Immigration raid

A Homeland Security bus exited the O'Neill Ventures tomato plant last summer.

The leader of an illegal scheme that employed undocumented workers for businesses in the O’Neill area and his wife are headed to prison.

Juan Pablo Sanchez-Delgado was sentenced Wednesday to 10 years in prison — the maximum punishment for the charge of conspiring to harbor aliens to which he pleaded guilty in March.

Chief U.S. District Court Judge John Gerrard also sentenced Sanchez-Delgado to a $150,000 fine and approved a “preliminary order of forfeiture” of $130,000 in cash and three Las Vegas residences worth $1.5 million. The residences were seized by U.S. Immigration and Customs Enforcement officials.

Sanchez-Delgado’s wife, Magdalena Castro-Benitez, was sentenced to 2½ years in prison for being her husband’s “money manager,” officials said. Both were ordered to serve three years’ probation after serving their sentences.

Gerrard called the couple’s conspiracy “one of the most egregious financial crimes,” the Nebraska U.S. Attorney’s Office said in a press release.

Sanchez-Delgado and Castro-Benitez were arrested by federal law enforcement officials as part of an immigration raid in August 2018.

Officers detained workers at O’Neill Ventures, a tomato greenhouse complex in O’Neill, at the Elkhorn River Farms potato plant east of O’Neill and at the Herd Co. feedlot near Bartlett. They also served search warrants at 13 locations, including La Herradura restaurants in O’Neill and Stromsburg and the El Mercadito grocery in O’Neill.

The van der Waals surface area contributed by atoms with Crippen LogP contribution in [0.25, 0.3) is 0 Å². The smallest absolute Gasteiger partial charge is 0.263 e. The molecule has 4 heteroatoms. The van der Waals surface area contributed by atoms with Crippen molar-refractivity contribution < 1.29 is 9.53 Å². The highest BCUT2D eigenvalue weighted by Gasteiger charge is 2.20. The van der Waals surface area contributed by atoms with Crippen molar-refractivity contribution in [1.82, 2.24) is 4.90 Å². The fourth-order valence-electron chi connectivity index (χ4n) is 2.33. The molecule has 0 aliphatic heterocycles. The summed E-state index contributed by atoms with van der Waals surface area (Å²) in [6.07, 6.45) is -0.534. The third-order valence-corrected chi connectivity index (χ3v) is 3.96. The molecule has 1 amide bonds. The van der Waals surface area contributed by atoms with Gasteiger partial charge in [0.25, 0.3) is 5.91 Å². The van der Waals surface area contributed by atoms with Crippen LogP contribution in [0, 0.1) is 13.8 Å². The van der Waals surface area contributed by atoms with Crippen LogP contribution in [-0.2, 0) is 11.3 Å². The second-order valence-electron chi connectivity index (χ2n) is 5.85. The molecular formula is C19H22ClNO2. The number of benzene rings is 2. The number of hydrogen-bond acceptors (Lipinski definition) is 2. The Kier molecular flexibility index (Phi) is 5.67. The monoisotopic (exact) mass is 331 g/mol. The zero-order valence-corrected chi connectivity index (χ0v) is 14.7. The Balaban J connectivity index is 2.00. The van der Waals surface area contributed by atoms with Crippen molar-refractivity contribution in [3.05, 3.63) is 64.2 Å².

One official with Immigration and Customs Enforcement equated the operation to “slave labor,” saying many workers had to pay fees to get jobs.

Sanchez-Delgado admitted that between January 2015 and July 2017, he conspired with supervisors at multiple agricultural corporations to supply those companies with workers who were not authorized to work or remain in the United States. The corporations contracted with Sanchez-Delgado in an attempt to avoid criminal responsibility for labor violations, officials said.

Sanchez-Delgado, who is undocumented himself, provided hundreds of illegal workers, officials said.

Sanchez-Delgado was paid by the companies. He also took money from the undocumented workforce by purporting to withhold state and federal employment taxes and converting the money to his own use, officials said.

The undocumented workers also were required to cash their paychecks at one of Sanchez-Delgado’s businesses and pay a check-cashing fee of $50 to $75. One undocumented worker said Sanchez-Delgado charged him $300 a month for utilities because the worker couldn’t pay for utilities using his own name.

Sanchez-Delgado generated more than $5.6 million through this scheme, officials said.

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